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Sapphic Cinemania! Female Authorship, Queer Desires and the Birth of Cinema

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“Sapphic Cinemania! Female Authorship, Queer Desires and the Birth of Cinema” considers the twenty-plus cinematic Sappho/Sapho films produced between 1896 and 1931, analyzing them in relation to the ancient lyric poet Sappho (630-570 BCE), after whom they are titled, and from whom we inherit the contemporary terms for female homosexuality. It argues that these critically neglected films activated the late Victorian era’s dual associations with Sappho—of both “deviant” sexuality and authorial genius—and that they upend long standing assumptions about sexuality and authorship in the silent era. “Sapphic Cinemania!” uses original archival sources, including trade and fan magazines, studio catalogues, scrapbooks and other ephemera such as tobacco trade cards, paper dolls, and erotic “French” postcards, to contextualize key Sappho films in relation to landmarks of screen history (such as Thomas Edison’s iconic film The Kiss and Alice Guy Blaché’s La fée aux Choux), the legacy of cutting-edge nineteenth and early twentieth century artists (such as Rosa Bonheur, Charlotte Cushman and Olga Nethersole), and the history of sexuality (as indexed through the trials of Olga Nethersole, 1900, and Maud Allan, 1917). It finds that the abrupt disappearance of the title Sappho from the American screen after 1917 foreshadows the “disappearance” of female film directors from the early American film industry, revealing the emergent figure of the motion picture director as a gendered, racialized, and sexualized construct that developed in response to the social changes wrought during the early twentieth century. It concludes that the Sappho films of silent cinema were foundational to the early US film industry and that they demonstrate the centrality of queer and lesbian public voice, artistic vision, and sexual agency in shaping mainstream American values and culture.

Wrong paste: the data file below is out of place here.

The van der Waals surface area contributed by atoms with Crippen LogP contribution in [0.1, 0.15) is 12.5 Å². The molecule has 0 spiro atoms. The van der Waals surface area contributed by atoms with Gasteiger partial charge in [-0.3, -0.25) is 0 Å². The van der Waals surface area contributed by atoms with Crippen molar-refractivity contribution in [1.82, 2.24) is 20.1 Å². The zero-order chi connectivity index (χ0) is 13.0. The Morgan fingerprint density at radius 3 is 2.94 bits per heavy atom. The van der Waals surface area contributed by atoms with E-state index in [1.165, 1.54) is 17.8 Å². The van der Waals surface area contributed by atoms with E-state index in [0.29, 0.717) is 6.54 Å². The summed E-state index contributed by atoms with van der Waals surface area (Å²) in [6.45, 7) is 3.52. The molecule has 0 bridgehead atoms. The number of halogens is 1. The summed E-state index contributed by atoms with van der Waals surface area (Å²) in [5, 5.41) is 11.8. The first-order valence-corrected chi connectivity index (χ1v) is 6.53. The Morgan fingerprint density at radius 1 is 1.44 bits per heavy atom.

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This item is under embargo until July 22, 2024.